State, feds strike deal on Hanford cleanup plant


Associated Press

YAKIMA — The state and the U.S. Department of Energy have negotiated a new agreement that should prevent extensive delays in construction of a radioactive-waste glassification plant at Hanford nuclear reservation.

U.S. District Judge Edward Shea in Richland will be asked to ensure that DOE has hired a contractor by Jan. 15 to design and build a plant to convert some of the lethal waste stored in 177 underground tanks into glass logs for long-term storage.

"This is about keeping this construction on track," Sheryl Hutchison, spokeswoman for the state Department of Ecology, said Friday.

The Energy Department, as part of the 1989 Tri-Party Agreement with the Ecology Department and the U.S. Environmental Protection Agency that governs cleanup at Hanford, is supposed to process at least 10 percent of the 54 million gallons of highly radioactive waste in the large steel-and-concrete tanks by 2018.

Sixty-seven of the tanks have leaked more than 1 million gallons of waste into the ground, threatening the Columbia River, which borders the 560-square-mile reservation in south-central Washington.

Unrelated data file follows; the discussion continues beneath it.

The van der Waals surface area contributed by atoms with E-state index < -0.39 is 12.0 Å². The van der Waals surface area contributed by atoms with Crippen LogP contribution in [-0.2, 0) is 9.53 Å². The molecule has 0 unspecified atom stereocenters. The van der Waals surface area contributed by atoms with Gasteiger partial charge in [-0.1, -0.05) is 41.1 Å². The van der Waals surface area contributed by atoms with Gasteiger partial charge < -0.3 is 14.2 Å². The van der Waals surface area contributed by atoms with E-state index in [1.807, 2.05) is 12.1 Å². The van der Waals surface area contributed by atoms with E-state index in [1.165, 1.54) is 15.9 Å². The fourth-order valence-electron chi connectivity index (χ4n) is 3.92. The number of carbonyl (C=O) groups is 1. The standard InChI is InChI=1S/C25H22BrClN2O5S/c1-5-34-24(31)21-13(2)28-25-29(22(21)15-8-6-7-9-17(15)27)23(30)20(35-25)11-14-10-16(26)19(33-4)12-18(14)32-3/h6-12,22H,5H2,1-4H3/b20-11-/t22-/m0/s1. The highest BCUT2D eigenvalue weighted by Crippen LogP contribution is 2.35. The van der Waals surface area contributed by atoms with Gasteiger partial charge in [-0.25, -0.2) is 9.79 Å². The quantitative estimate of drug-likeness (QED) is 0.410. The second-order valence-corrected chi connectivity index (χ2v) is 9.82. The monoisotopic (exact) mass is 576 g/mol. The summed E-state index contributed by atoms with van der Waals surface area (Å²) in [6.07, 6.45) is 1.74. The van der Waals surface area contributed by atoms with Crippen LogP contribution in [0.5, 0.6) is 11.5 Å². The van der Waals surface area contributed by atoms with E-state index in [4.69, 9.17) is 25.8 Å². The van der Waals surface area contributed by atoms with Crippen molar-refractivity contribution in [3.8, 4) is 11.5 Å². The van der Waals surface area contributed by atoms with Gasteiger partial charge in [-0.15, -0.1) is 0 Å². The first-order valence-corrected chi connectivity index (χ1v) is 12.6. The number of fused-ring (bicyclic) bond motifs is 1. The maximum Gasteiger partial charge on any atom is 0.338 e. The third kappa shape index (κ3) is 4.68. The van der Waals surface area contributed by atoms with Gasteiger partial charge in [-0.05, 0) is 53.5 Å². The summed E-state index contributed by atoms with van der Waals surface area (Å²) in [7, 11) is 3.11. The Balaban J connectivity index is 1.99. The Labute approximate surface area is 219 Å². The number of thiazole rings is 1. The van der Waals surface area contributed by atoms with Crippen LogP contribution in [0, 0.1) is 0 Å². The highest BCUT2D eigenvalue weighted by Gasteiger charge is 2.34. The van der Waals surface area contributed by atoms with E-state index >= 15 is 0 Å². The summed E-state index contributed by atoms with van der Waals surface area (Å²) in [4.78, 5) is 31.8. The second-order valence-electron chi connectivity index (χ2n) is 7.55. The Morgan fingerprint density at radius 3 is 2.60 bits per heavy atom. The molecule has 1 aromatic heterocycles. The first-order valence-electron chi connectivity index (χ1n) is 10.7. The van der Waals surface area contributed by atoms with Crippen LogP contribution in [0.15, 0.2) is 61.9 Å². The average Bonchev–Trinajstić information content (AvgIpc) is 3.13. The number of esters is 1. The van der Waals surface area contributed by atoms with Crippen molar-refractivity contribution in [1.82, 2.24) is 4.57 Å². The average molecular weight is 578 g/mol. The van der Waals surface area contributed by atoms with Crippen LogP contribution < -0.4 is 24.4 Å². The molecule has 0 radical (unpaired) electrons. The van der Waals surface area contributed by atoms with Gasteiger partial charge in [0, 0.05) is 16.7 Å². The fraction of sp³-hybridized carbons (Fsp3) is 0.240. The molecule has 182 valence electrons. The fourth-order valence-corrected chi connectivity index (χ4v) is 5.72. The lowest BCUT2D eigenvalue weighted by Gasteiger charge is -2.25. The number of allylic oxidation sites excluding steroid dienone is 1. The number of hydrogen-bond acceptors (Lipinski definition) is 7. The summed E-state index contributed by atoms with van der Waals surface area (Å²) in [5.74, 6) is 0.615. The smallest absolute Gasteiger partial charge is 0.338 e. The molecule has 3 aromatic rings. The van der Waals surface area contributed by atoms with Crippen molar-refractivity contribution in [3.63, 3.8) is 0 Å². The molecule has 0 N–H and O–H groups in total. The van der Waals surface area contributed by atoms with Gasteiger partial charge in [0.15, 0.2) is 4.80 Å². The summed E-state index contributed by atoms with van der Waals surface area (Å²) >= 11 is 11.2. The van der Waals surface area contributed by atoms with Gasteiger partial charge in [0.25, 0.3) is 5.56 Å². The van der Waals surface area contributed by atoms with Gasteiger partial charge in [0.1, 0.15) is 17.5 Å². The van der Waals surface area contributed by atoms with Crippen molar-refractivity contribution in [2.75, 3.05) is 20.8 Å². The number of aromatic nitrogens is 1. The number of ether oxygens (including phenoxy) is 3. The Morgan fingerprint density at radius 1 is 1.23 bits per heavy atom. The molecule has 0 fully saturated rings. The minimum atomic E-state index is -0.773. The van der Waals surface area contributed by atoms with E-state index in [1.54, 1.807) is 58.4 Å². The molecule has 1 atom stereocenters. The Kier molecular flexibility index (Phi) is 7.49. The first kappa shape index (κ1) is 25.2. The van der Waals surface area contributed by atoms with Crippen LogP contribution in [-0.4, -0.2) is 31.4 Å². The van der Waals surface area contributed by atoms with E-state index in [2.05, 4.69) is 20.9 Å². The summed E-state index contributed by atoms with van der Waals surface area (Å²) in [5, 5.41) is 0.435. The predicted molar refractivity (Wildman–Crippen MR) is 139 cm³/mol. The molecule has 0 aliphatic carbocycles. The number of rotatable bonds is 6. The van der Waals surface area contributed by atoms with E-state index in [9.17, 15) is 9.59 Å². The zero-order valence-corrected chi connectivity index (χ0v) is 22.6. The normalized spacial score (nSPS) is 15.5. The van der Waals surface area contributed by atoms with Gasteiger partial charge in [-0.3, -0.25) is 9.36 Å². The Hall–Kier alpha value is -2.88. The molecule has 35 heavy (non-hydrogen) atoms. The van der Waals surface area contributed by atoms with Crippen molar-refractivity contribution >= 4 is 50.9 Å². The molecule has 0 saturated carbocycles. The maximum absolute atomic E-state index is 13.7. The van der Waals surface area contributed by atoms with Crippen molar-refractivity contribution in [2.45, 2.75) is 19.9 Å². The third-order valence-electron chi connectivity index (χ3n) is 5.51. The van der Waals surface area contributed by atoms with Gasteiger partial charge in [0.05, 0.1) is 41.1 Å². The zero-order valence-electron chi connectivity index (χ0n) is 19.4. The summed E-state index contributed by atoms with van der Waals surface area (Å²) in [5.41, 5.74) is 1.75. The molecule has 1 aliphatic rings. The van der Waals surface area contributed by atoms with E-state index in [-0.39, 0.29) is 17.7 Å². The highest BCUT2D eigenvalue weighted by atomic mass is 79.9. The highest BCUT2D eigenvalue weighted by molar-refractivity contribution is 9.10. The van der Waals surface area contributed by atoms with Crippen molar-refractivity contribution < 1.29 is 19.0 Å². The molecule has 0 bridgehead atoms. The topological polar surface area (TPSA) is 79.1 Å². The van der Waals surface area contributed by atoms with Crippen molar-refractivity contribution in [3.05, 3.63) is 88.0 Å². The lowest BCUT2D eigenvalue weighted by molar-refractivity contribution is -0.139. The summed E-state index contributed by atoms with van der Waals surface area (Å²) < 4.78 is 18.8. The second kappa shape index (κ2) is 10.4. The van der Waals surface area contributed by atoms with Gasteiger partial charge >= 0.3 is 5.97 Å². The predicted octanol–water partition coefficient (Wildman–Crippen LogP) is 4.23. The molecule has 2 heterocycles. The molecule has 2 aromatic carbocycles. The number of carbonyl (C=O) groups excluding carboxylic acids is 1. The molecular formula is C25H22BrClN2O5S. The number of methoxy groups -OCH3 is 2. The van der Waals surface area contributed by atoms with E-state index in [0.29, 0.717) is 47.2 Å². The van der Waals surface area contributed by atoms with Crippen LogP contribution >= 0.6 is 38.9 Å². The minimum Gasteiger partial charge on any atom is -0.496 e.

Earlier agreement called for DOE to have signed a contract by Aug. 31 for design and construction of a glassification plant. But contractor BNFL Inc. was fired in May when the company’s estimated costs for the plant more than doubled from $6.9 billion to $15.2 billion.

"When the Department (of Energy) canceled the BNFL contract, there was a real concern that this was going to mean a multiyear delay. It was important to us that this not happen," Hutchison said.

The new contract deadline will be added to a 1999 consent decree overseen by the U.S. District Court that set a schedule for transferring liquid waste from the leaky, aging single-shell underground storage tanks to 28 newer double-shell tanks.

The double-shell tanks were built between 1968 and 1986 and were designed to be used for 20 to 50 years. The integrity of the tanks is being surveyed to try to keep them sound during the glassification project.

U.S. Energy Secretary Bill Richardson said his agency is committed to building the plant.

"We need to protect the Columbia River in order to ensure the environmental safety and the economic vitality of the surrounding area," he said.

The deadline for prospective contractors to submit proposals to DOE is Oct. 16. The new team could use partially completed BNFL designs for the project.

As planned now, construction on the glassification plant would begin in July 2002, instead of by the original July 2001 deadline, with waste processing to begin in 2007.

Copyright ©2000 Associated Press. All rights reserved. This material may not be published, broadcast, rewritten, or redistributed.

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